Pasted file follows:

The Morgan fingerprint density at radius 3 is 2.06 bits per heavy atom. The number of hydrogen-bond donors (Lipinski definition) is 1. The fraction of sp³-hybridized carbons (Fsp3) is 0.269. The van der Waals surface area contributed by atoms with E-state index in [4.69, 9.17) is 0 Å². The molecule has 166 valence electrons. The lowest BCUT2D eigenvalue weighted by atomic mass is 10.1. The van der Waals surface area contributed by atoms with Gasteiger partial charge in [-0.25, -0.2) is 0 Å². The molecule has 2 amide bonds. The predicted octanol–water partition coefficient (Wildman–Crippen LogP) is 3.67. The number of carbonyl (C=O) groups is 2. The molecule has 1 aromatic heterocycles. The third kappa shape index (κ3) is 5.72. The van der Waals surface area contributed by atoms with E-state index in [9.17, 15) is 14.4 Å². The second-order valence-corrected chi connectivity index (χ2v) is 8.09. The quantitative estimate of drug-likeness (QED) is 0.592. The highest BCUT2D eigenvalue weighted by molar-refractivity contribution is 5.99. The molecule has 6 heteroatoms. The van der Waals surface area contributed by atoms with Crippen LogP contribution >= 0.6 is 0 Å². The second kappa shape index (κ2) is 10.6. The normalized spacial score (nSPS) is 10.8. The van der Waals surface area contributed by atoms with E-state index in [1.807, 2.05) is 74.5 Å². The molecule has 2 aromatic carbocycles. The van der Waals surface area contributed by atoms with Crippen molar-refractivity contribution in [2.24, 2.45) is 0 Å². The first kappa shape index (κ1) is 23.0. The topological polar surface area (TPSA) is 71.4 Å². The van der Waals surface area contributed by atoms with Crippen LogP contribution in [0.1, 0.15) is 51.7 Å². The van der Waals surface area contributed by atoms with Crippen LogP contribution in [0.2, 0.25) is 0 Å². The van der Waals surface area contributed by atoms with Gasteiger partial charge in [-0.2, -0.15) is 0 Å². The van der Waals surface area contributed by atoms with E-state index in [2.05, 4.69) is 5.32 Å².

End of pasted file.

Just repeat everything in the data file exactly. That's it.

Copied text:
The Morgan fingerprint density at radius 3 is 2.06 bits per heavy atom. The number of hydrogen-bond donors (Lipinski definition) is 1. The fraction of sp³-hybridized carbons (Fsp3) is 0.269. The van der Waals surface area contributed by atoms with E-state index in [4.69, 9.17) is 0 Å². The molecule has 166 valence electrons. The lowest BCUT2D eigenvalue weighted by atomic mass is 10.1. The van der Waals surface area contributed by atoms with Gasteiger partial charge in [-0.25, -0.2) is 0 Å². The molecule has 2 amide bonds. The predicted octanol–water partition coefficient (Wildman–Crippen LogP) is 3.67. The number of carbonyl (C=O) groups is 2. The molecule has 1 aromatic heterocycles. The third kappa shape index (κ3) is 5.72. The van der Waals surface area contributed by atoms with E-state index in [9.17, 15) is 14.4 Å². The second-order valence-corrected chi connectivity index (χ2v) is 8.09. The quantitative estimate of drug-likeness (QED) is 0.592. The highest BCUT2D eigenvalue weighted by molar-refractivity contribution is 5.99. The molecule has 6 heteroatoms. The van der Waals surface area contributed by atoms with Crippen LogP contribution >= 0.6 is 0 Å². The second kappa shape index (κ2) is 10.6. The normalized spacial score (nSPS) is 10.8. The van der Waals surface area contributed by atoms with E-state index in [1.807, 2.05) is 74.5 Å². The molecule has 2 aromatic carbocycles. The van der Waals surface area contributed by atoms with Crippen molar-refractivity contribution in [2.24, 2.45) is 0 Å². The first kappa shape index (κ1) is 23.0. The topological polar surface area (TPSA) is 71.4 Å². The van der Waals surface area contributed by atoms with Crippen LogP contribution in [0.1, 0.15) is 51.7 Å². The van der Waals surface area contributed by atoms with Crippen LogP contribution in [0.2, 0.25) is 0 Å². The van der Waals surface area contributed by atoms with Gasteiger partial charge in [-0.2, -0.15) is 0 Å². The van der Waals surface area contributed by atoms with E-state index in [2.05, 4.69) is 5.32 Å².